Green Packaging: An Eco-Friendly Change in the Food Industry

Posted on May 15, 2018 by Ash Bennett

As the desire for environmental preservation and sustainability sweeps across the globe, some resourceful companies are taking the idea one step further by integrating green packaging into the world of food packaging. Companies are clamoring for ways to appear eco-conscious to their consumers and to send a message that projects a sense of responsibility toward both the environment and the buyers that make purchases from these companies. From biodegradable takeout containers to recyclable cartons and boxes for fast food, “green” food packaging is making its way into the service sphere of the food market.

Recycling used to be the big thing for any business that wanted to contribute toward the sustainability of the planet. As it turns out, however, recycling may not be cutting it anymore. Make no mistake: recycling is still a great method of finding new uses for appropriate materials. Recycling can mean the difference between food packaging going to a landfill or being reused for something else just as practical. Unfortunately, not everything is easy to recycle. Styrofoam, one of the most popular packaging materials for takeout, is one of the most difficult materials to dispose of in an environmentally responsible way. Some cities have even taken the extra step of banning the popular takeout material for this very reason.

Due to these precise difficulties, some companies have adopted the idea of a “bio box” in order to compensate for some of the less environmentally friendly options that other take out services offer. These biodegradable boxes are mostly made from plant fibers, which can contribute toward the health of the ecosystem when disposed of. Other boxes may be made from biodegradable cardboard, cane sugar, polylactic acid, cellophane, corn, or crustacean shells.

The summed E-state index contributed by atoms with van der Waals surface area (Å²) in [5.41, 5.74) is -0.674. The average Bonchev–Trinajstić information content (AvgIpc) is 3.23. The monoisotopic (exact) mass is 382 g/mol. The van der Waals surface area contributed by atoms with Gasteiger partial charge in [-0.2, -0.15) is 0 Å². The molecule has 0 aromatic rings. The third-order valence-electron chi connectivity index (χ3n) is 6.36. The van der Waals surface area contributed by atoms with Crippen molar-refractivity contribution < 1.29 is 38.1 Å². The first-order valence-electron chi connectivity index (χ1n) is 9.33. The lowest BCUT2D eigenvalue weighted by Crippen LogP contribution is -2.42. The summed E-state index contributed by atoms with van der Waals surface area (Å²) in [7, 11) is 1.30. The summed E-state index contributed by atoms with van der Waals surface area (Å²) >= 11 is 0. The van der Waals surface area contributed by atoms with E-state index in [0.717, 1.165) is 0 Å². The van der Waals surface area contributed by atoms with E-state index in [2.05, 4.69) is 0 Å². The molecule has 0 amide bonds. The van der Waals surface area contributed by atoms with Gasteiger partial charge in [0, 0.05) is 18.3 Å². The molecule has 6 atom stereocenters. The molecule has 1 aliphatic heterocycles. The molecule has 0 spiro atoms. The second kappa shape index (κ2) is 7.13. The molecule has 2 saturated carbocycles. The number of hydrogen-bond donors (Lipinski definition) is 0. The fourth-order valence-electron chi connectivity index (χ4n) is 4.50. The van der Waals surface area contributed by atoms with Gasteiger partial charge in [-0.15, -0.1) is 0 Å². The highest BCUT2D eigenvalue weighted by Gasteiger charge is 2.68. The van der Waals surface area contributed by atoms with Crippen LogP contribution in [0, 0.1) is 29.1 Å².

Biodegradable boxes are as effective as more conventional methods of food containment. Packaging may be designed for both hot and cold foods, and break down into natural components much more quickly than the foam or plastic packaging that ends up in landfills and bodies of water.

For those that may not want to resort to the higher costs of biodegradable packaging materials, recycling may still be a good option. Although Styrofoam may be notoriously difficult to dispose of or reuse in an eco-friendly way, there are many plastic and paper products that can be used by smaller businesses that are still interested in going green.

Unfortunately, biodegradable packaging has a slower rate of decomposition when placed in landfills. A lack of oxygen flow inhibits the material’s ability to break down over time. Because of this, it’s important we continue to lobby local councils to implement industrial composting facilities . You also can use a green waste disposal program, should your city have one. Many locations do not yet have such programs, which contributes to lack of a larger movement toward biodegradable packaging options.

Consumers have been consistently asking for more sustainable, greener companies. Members of the millennial generation in particular have voiced a willingness to pay more for more environmentally healthy products. Because fast food and casual dining restaurants are often frequented by younger generations, the number of food service establishments moving toward biodegradable or recyclable packaging is growing in the current decade.

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